Ozzy and Rani, the tigers in the zoo, lead a far happier life in fiction than tigers in most Indian zoos do in real life – but one major difference between The Wildings and reality is that the lives of street cats, dogs, cows, pigs etc, and the lives of zoo animals, is by and large much harder and far more grim. I could give them a slightly happier life in fiction, and I took the author’s prerogative, and did just that, smoothening out the tragedies, ironing out some of their worst troubles.

Even the journeys that the cats make, from one part of Delhi to another, was based on an incident where, to my sorrow, a family of friendly strays vanished from Jangpura, and I wondered where they’d gone and what their fate had been, hoping for the best. Many months later, I met two of the kittens, by then full-grown, in a park on the other side of the Nizamuddin dargah, close to the Golf Course, and wondered how they’d managed to cross roads, what had driven them to change territory. The dastardly bandicoots in the second book were, alas, only too real – they ravaged Lodi Gardens for a while before disappearing, both the invasion and the disappearance inexplicable to humans. I took the liberty of transporting them from Lodi Gardens to the Golf Course.

But though the characters were real, the books were pure fiction, and the characters’ adventures were completely fictional, written in tribute to two books I’d loved as a child, The Jungle Books by Rudyard Kipling and Watership Down by Richard Adams.

After The Wildings and The Hundred Names of Darkness, I made only furtive swipes towards fiction over the next year – there was enough in the way of other projects, from Patriots, Poets & Prisoners, an anthology drawn from The Modern Review’s archives, to The Girl Who Ate Books, a collection of essays on reading and book-love.

But it’s surprising how much accumulates – scraps of ideas, characters, periods of history, heaps of index cards, notes in journals – over time in any case. Then you have to learn how to write all over again, and I guess this part of the process is the same for anyone. What you’ve written in the past might give you confidence, technique and the ability to sequester the dining table, so that you can spread your index cards and notes across it, over the protests of people who want to use the dining table for meals and suchlike – but with each book, you’re a beginner all over again. The last book won’t tell you how to write this one, and that’s where I am now, a novice again, enjoying this new apprenticeship.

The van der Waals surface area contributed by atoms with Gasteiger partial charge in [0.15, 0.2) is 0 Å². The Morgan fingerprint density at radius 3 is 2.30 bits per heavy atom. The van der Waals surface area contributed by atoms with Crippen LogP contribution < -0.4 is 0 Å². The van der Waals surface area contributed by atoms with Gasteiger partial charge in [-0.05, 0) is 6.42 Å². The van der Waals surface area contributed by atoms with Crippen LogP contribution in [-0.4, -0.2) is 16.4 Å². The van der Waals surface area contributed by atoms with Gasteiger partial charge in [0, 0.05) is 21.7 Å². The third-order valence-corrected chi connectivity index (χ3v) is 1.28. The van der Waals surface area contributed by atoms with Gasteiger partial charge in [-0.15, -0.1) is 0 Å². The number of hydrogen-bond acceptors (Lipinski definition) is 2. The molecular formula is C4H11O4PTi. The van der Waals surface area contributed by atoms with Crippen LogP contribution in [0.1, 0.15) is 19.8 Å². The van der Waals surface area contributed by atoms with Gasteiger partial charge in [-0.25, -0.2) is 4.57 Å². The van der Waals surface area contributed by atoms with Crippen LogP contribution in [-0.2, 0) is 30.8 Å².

For inspiration, I’ve been reading interviews on craft with some of the writers whose work I admire. I doubt I’ll ever reach their level, but they give me something to aspire to – a map of the territory ahead.

Elizabeth Strout on loving her characters: 

This sounds very corny, but I love all my characters; every single person I write about, I love. So as I write them, I don’t care how badly they misbehave, because they are who they are, they do what they do. I’m not saying I’m not in charge of that but they’re a particular character, and I hope that readers will appreciate what they do, and understand that they’re just people, like most of us.

Eileen Chang: “What I knew how to do…was listen to bagpipes, sit in a wicker chair enjoying a faint breeze, eat salt-boiled peanuts, admire neon lights on a wet night, reach out from the upper level of a double-decker bus to pluck leaves from the treetops.”

Gabriel García Márquez on experiencing versus looking:

Around 1950 or ’51 another event happened that influenced my literary tendencies. My mother asked me to accompany her to Aracataca, where I was born, and to sell the house where I spent my first years. When I got there it was at first quite shocking because I was now twenty-two and hadn’t been there since the age of eight. Nothing had really changed, but I felt that I wasn’t really looking at the village, but I was experiencing it as if I were reading it. It was as if everything I saw had already been written, and all I had to do was to sit down and copy what was already there and what I was just reading. For all practical purposes everything had evolved into literature: the houses, the people, and the memories.